What a difference it would make in our economic system if the employer would treat every employee as he would like to be treated as an employee, if he would give every girl the wage he would like his daughter to have were she an employee; in our race relationships if we treated the “Other” as we would like to be treated if we were them.
“Be angry,” said Paul, “but don’t sin!” I am angry at injustice and the sin destroys people. I’m angry at hate and at cancer and at sexual harassers and at abusers of women and children. When the powerful use their power to take advantage of the weak I get angry. It’s not Christian to be otherwise. But when I’m exasperated, vexed, and enraged at people with whom I disagree over politics or religion I’m not operating under the influence of the Spirit of Christ.
Lest we think that the compassion God prescribes takes the sharp edge off of our truth message, go ahead and read the rest of Ezekiel’s message. His new-found compassion didn’t turn to compromise or to politically correct language. He was as straight forward a preacher as they come, full of passion, yet tempered by the compassion of God. But had he not first sat where they sat he would’ve gone off half-cocked and dulled the sharp blade of the message of God.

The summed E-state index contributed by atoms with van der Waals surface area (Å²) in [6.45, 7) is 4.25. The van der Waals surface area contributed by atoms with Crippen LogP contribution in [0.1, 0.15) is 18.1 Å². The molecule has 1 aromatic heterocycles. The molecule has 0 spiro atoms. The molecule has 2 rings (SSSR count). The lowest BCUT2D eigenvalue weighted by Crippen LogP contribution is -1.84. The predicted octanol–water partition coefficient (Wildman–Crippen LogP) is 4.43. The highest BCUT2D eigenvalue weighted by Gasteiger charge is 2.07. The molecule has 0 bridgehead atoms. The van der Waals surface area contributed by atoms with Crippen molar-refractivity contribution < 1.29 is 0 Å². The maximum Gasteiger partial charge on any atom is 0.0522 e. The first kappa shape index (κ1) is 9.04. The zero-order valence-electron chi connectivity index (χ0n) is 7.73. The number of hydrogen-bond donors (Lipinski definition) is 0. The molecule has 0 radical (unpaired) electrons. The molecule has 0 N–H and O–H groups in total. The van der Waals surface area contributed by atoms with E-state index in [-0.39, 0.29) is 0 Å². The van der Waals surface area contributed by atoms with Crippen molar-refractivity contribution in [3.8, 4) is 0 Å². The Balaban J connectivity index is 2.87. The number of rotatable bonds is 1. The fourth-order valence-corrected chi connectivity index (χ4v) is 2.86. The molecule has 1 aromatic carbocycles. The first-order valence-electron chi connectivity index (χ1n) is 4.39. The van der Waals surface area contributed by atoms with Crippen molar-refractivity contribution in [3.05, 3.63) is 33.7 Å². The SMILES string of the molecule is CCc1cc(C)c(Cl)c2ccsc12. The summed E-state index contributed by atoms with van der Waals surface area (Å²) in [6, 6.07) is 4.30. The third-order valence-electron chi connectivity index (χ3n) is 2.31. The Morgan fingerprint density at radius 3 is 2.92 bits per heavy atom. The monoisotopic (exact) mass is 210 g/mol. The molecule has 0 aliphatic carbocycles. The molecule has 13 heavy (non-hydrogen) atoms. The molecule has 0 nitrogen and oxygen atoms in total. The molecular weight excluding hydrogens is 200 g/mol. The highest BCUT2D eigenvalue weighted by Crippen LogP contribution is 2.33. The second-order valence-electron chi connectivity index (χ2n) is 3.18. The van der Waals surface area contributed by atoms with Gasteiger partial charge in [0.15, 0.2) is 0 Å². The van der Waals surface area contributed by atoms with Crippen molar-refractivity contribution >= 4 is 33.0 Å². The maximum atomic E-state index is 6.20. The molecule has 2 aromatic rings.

“Different perspectives and viewpoints are treated with even less respect and courtesy than in the past,” wrote Tim Keller.
“The agenda has become not to engage, but to marginalize and silence… It is much harder to caricature, insult, and denounce people as evil fools when you are three feet away. But today fewer and fewer of our relationships are face-to-face.”
Jesus prescribed an even closer proximity than three feet away when he taught his posse to wash one another’s feet! That’s a little too close for my taste––and smell. Hygiene wasn’t what was on his mind that day. If anything, he was pushing them to get close enough to one another so they could smell, see, and feel where they’ve been and how it affected them. Washing another’s feet, as unpleasant as it is, is not only practical, it’s spiritual. With their feet in your soapy hands you ascertain places they’ve been that has influenced them toward where they are. When you see what is caked on their “souls” from their past you gain some insight about what brought them to their less than pristine present.
Jesus said, “Inasmuch as you have done it unto one of the least of these my brethren, you have done it unto me.” So, in whatever way we treat one another, that’s how we treat the Lord. E. Stanley Jones said, “The Son of man is identified with the sons of men in the perpetual incarnation of human need.”
What we need today are prophets who sit where the “Other” sits and who afterward can boom with a strong prophetic voice tempered by the Golden Rule. We need spokespersons of compassion who treat others the way they want to be treated.
“Do justly, love mercy, and walk humbly with God.”
FYI, my book on evangelism, Reaching Rahab: Joining God In His Quest For Friends is near publication. Keep an eye out for it…